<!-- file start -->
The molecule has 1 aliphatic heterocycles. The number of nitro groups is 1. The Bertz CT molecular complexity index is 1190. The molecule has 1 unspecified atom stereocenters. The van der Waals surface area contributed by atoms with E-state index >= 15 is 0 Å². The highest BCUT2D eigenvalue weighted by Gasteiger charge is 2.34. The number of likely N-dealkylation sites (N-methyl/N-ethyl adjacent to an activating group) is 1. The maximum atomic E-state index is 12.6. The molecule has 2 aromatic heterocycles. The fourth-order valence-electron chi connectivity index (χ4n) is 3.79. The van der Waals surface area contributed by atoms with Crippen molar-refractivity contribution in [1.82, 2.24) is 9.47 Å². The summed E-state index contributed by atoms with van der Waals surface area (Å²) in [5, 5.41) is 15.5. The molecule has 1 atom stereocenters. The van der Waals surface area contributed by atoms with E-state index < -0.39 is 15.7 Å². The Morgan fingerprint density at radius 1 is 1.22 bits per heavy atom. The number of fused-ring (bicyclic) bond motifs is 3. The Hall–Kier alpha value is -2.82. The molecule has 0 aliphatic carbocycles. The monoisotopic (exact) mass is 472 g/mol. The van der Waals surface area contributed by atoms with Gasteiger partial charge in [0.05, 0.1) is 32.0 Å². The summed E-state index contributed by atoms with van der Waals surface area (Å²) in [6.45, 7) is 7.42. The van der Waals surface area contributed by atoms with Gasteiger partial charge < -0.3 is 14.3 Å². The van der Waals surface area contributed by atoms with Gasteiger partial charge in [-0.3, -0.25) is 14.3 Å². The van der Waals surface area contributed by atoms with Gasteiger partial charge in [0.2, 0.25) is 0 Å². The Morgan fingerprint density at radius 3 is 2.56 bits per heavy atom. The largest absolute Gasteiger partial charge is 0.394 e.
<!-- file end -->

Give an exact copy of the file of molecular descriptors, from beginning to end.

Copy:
The molecule has 1 aliphatic heterocycles. The number of nitro groups is 1. The Bertz CT molecular complexity index is 1190. The molecule has 1 unspecified atom stereocenters. The van der Waals surface area contributed by atoms with E-state index >= 15 is 0 Å². The highest BCUT2D eigenvalue weighted by Gasteiger charge is 2.34. The number of likely N-dealkylation sites (N-methyl/N-ethyl adjacent to an activating group) is 1. The maximum atomic E-state index is 12.6. The molecule has 2 aromatic heterocycles. The fourth-order valence-electron chi connectivity index (χ4n) is 3.79. The van der Waals surface area contributed by atoms with Crippen molar-refractivity contribution in [1.82, 2.24) is 9.47 Å². The summed E-state index contributed by atoms with van der Waals surface area (Å²) in [5, 5.41) is 15.5. The molecule has 1 atom stereocenters. The van der Waals surface area contributed by atoms with E-state index < -0.39 is 15.7 Å². The Morgan fingerprint density at radius 1 is 1.22 bits per heavy atom. The number of fused-ring (bicyclic) bond motifs is 3. The Hall–Kier alpha value is -2.82. The molecule has 0 aliphatic carbocycles. The monoisotopic (exact) mass is 472 g/mol. The van der Waals surface area contributed by atoms with Gasteiger partial charge in [0.05, 0.1) is 32.0 Å². The summed E-state index contributed by atoms with van der Waals surface area (Å²) in [6.45, 7) is 7.42. The van der Waals surface area contributed by atoms with Gasteiger partial charge < -0.3 is 14.3 Å². The van der Waals surface area contributed by atoms with Gasteiger partial charge in [-0.3, -0.25) is 14.3 Å². The van der Waals surface area contributed by atoms with Gasteiger partial charge in [0.2, 0.25) is 0 Å². The Morgan fingerprint density at radius 3 is 2.56 bits per heavy atom. The largest absolute Gasteiger partial charge is 0.394 e.